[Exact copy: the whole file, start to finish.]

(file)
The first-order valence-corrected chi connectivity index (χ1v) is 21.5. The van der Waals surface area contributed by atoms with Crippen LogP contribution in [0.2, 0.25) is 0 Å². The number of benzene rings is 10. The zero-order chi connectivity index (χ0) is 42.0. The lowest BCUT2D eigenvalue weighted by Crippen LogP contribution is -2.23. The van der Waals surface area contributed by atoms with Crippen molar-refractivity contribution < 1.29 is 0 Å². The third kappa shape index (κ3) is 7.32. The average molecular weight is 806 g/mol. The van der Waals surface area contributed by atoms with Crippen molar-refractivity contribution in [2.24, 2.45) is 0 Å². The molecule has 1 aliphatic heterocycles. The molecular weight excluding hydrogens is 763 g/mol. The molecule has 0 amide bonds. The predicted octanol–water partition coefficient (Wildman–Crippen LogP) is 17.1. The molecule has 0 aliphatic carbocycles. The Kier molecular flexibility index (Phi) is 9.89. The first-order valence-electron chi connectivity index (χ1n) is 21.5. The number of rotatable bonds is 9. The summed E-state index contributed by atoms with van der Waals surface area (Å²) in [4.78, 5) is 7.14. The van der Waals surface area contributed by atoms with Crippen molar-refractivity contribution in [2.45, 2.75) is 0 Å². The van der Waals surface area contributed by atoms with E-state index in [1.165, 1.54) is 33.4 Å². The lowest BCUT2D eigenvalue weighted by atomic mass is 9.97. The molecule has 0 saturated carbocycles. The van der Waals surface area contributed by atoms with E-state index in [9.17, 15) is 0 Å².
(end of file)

The first-order valence-corrected chi connectivity index (χ1v) is 21.5. The van der Waals surface area contributed by atoms with Crippen LogP contribution in [0.2, 0.25) is 0 Å². The number of benzene rings is 10. The zero-order chi connectivity index (χ0) is 42.0. The lowest BCUT2D eigenvalue weighted by Crippen LogP contribution is -2.23. The van der Waals surface area contributed by atoms with Crippen molar-refractivity contribution < 1.29 is 0 Å². The third kappa shape index (κ3) is 7.32. The average molecular weight is 806 g/mol. The van der Waals surface area contributed by atoms with Crippen molar-refractivity contribution in [2.24, 2.45) is 0 Å². The molecule has 1 aliphatic heterocycles. The molecular weight excluding hydrogens is 763 g/mol. The molecule has 0 amide bonds. The predicted octanol–water partition coefficient (Wildman–Crippen LogP) is 17.1. The molecule has 0 aliphatic carbocycles. The Kier molecular flexibility index (Phi) is 9.89. The first-order valence-electron chi connectivity index (χ1n) is 21.5. The number of rotatable bonds is 9. The summed E-state index contributed by atoms with van der Waals surface area (Å²) in [4.78, 5) is 7.14. The van der Waals surface area contributed by atoms with Crippen molar-refractivity contribution in [2.45, 2.75) is 0 Å². The van der Waals surface area contributed by atoms with E-state index in [1.165, 1.54) is 33.4 Å². The lowest BCUT2D eigenvalue weighted by atomic mass is 9.97. The molecule has 0 saturated carbocycles. The van der Waals surface area contributed by atoms with E-state index in [9.17, 15) is 0 Å².